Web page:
Introduction: LED Mod Your Gameboy Color

About: Sometimes my Instructables are few and far between, but I try to make them as well as I can. Hopefully you can be inspired or helped by the content in them!

This Instructable documents a cool mod that you can add to your Gameboy Color to give it neat blue lighting effects! And, of course, you better not hurt your body parts or your Gameboy, 'cause I'm not replacing either of them. But hey, this is worth the risk, right?

Step 1: Stuff You Need

And, of course, the ever-needed "Parts" step.
So, you need:
Two LEDs (Color of your choice)
Soldering Iron
Small Switch
Fine Sandpaper (400 - 500 grit)
Small Wire
Tri-Wing Nintendo Screwdriver or small flathead screwdriver
Transparent Purple Gameboy Color
Helping hands (Optional, but really helpful)
Hot glue gun and glue (Optional)

Step 2: Take It Apart

Now you need to take apart your Gameboy. Flip it over on its front, so the back is facing up. Unscrew the six tri-wing screws. Two are at the top, two in the middle, and two at the bottom, under the batteries. Put these in a safe place.

Lift the bottom half of the case off the top one, then unscrew the three screws near the lower half of the PCB. Make sure you save these.

Once you have that done, you need to disconnect the screen. Lift both black plastic pegs toward the orange ribbon cable at the same time, then lift the cable from the connector.

Step 3: Cut the Switch Hole

Although you don't need to disconnect the PCB to cut the hole for the switch, it's nice to have that out of the way.
Start by scoring the case of the Gameboy in the spot you want to put the switch. I found there is a lot of room just underneath the battery compartment. Cut the hole a little smaller than needed. You can always cut it bigger, but you can't cut it smaller. Keep cutting until you cut all the way through. It takes a long time, but it's worth it for a clean cut.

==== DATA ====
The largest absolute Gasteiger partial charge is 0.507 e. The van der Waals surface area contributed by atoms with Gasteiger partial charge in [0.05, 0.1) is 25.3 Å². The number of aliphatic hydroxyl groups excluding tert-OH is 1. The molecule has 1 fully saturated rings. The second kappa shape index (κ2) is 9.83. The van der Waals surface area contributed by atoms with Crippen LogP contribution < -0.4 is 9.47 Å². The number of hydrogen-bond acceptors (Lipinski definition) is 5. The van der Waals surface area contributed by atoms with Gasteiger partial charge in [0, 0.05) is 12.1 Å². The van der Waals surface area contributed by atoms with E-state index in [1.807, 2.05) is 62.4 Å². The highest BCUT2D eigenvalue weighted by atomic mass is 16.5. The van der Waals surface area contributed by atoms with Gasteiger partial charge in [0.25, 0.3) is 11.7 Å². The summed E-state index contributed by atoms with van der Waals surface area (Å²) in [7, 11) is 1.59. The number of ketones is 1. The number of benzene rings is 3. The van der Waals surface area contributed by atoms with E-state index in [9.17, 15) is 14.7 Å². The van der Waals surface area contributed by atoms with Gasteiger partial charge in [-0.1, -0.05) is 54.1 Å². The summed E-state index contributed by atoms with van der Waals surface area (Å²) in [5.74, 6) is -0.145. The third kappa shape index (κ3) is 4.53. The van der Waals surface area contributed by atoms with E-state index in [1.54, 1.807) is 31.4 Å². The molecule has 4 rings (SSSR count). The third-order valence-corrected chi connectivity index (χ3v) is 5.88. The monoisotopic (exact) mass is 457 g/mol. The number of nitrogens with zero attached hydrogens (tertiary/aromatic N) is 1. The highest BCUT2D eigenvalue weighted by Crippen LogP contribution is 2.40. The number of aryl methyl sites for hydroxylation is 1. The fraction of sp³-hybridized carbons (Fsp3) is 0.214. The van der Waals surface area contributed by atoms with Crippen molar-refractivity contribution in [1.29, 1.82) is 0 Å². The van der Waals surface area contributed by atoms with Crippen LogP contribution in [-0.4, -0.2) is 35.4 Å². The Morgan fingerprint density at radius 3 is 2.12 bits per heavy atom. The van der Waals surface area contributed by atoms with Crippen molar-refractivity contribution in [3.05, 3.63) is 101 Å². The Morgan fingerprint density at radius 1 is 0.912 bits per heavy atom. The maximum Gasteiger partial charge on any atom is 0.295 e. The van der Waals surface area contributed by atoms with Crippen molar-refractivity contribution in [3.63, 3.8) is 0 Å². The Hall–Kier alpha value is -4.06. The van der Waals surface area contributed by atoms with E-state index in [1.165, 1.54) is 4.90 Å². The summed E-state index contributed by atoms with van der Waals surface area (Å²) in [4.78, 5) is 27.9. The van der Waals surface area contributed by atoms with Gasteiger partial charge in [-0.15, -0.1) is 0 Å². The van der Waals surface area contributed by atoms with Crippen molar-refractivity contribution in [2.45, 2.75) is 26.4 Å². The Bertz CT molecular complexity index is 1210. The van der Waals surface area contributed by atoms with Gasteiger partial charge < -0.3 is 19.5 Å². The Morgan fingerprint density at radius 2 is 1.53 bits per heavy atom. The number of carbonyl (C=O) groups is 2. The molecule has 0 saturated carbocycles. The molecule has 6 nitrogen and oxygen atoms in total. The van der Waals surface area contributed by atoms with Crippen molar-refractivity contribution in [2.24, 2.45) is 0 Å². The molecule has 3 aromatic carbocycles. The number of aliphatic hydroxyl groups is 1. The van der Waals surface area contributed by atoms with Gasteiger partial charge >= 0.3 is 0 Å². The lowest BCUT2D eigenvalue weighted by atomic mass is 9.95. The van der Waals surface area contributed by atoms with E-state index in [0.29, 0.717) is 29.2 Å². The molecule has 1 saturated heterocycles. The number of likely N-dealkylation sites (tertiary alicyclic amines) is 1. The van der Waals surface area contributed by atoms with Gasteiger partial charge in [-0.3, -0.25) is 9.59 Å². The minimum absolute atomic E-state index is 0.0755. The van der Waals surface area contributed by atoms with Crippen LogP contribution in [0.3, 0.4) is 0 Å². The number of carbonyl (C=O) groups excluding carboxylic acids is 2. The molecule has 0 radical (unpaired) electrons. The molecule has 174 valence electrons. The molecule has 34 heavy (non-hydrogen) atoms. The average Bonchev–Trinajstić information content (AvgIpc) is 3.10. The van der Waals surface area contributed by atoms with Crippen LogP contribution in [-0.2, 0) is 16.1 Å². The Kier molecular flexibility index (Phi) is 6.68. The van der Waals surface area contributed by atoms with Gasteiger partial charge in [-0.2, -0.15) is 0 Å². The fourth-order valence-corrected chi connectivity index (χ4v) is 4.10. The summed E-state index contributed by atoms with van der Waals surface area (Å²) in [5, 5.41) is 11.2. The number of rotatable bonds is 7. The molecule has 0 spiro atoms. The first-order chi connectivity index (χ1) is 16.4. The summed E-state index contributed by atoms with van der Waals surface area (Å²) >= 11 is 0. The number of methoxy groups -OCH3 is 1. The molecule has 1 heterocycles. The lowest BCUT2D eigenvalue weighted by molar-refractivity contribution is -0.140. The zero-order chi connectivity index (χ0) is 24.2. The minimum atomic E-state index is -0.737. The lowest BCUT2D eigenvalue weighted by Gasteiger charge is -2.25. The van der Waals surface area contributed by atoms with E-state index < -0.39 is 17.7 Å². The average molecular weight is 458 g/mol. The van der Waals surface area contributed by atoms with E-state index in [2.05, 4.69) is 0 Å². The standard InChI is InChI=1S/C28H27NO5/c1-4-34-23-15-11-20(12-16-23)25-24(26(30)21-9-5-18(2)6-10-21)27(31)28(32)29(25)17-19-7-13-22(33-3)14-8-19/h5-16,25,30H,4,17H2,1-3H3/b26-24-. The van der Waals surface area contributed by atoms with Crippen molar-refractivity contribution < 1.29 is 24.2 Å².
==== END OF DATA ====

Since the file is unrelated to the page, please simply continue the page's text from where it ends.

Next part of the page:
After you have the hole cut out and the switch fits, drill the holes for the screws. I like to put the switch in first, then drill through the hole for the screw.

Step 4: Diffuse the LEDs

Now it's time to diffuse the LEDs. There are lots of guides on how to diffuse LEDs, so I won't go into great detail here. But you basically just rub the LED on the sandpaper so that the LED looks "rougher". Make sure you get the entire LED, or you will have bright spots.
Why diffuse it? Diffusing the LED makes it not as bright, but makes the light more spread out, which is ideal for this project. Photos three and four show you the difference between a diffused LED and a stock one.

Step 5: Buncha' Soldering

You should now have your Gameboy taken apart, the hole for the switch cut out, and two diffused LEDs. Now it's time to solder it all together.

Take your switch and solder two wires to the switch. I didn't use red and black, but you can if you like. IMPORTANT: Put the switch in its hole before you solder the wires to anything, or you will have troubles later.

After you put the switch in, solder one of the wires to the negative battery terminal labeled BT- on top of the white part of the PCB. Next cut the leads shorter on your LEDs, then solder red and black wires to one of them. Solder the other ends of the wires to your other LED, making sure you pay attention to the polarity. You can tell on the LED which side is positive because the negative side has a flat spot at the base.

Solder the other wire from the switch to the negative side of one of your LEDs. You should have something like in the sixth picture.

Finally, solder a short wire from the positive side of your LED to the positive battery terminal, labeled BT+. My LEDs are rated for 3.1v, but if your LEDs are rated for a lower voltage, you may want to add a small resistor (100 Ohms) to extend the life of them.

You should now have everything soldered together! Flip the switch and see if everything lights up okay. If not, check all your connections, and make sure you have the polarity right on your LEDs.

You may want to insulate the connections to the LEDs, but I didn't find a problem with it.

Step 6: Get It Back in One Piece

Now comes the really hard part; putting it all back together. First, connect the screen ribbon cable. This is kind of hard, especially if you're trying to take a picture at the same time. :P Make sure you lift the plastic pegs up, then put the ribbon cable in, then push the pegs down again. Next put all the buttons back in, and put the pads behind them. Quickly push the PCB against them, so they don't fall out. Then screw those three screws back in to the correct holes, which are conveniently labeled with little circles around them.

Finally, screw the back cover on again, and you're finished!

Sorry the first picture is out of place, I just wanted a good "main" image. :P

Step 7: Admire

Go into a dark room, shut the door, and flip on your Gameboy light! The game can be run at the same time as the lights, just so you know.

Thanks for reading, and enjoy your neat mod!

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